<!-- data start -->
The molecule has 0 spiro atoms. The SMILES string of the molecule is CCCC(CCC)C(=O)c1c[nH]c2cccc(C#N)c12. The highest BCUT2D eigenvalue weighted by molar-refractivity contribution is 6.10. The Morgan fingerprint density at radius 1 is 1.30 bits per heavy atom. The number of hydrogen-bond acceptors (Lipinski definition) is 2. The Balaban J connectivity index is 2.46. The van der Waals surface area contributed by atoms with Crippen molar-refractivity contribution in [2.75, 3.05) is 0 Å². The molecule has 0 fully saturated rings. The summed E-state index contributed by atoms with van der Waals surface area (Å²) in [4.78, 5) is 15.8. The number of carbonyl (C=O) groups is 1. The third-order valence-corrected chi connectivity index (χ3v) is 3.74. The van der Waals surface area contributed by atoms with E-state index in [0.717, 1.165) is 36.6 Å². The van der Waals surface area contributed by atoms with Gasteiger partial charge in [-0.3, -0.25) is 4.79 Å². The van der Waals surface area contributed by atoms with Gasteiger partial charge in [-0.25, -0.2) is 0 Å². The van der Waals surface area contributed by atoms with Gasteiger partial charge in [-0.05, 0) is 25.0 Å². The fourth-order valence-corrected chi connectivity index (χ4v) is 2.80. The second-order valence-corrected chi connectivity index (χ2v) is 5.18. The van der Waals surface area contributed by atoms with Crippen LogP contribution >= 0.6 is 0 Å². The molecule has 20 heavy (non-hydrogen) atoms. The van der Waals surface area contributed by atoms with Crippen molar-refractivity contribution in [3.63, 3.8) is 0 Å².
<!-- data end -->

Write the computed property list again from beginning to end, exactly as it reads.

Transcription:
The molecule has 0 spiro atoms. The SMILES string of the molecule is CCCC(CCC)C(=O)c1c[nH]c2cccc(C#N)c12. The highest BCUT2D eigenvalue weighted by molar-refractivity contribution is 6.10. The Morgan fingerprint density at radius 1 is 1.30 bits per heavy atom. The number of hydrogen-bond acceptors (Lipinski definition) is 2. The Balaban J connectivity index is 2.46. The van der Waals surface area contributed by atoms with Crippen molar-refractivity contribution in [2.75, 3.05) is 0 Å². The molecule has 0 fully saturated rings. The summed E-state index contributed by atoms with van der Waals surface area (Å²) in [4.78, 5) is 15.8. The number of carbonyl (C=O) groups is 1. The third-order valence-corrected chi connectivity index (χ3v) is 3.74. The van der Waals surface area contributed by atoms with E-state index in [0.717, 1.165) is 36.6 Å². The van der Waals surface area contributed by atoms with Gasteiger partial charge in [-0.3, -0.25) is 4.79 Å². The van der Waals surface area contributed by atoms with Gasteiger partial charge in [-0.25, -0.2) is 0 Å². The van der Waals surface area contributed by atoms with Gasteiger partial charge in [-0.05, 0) is 25.0 Å². The fourth-order valence-corrected chi connectivity index (χ4v) is 2.80. The second-order valence-corrected chi connectivity index (χ2v) is 5.18. The van der Waals surface area contributed by atoms with Crippen LogP contribution >= 0.6 is 0 Å². The molecule has 20 heavy (non-hydrogen) atoms. The van der Waals surface area contributed by atoms with Crippen molar-refractivity contribution in [3.63, 3.8) is 0 Å².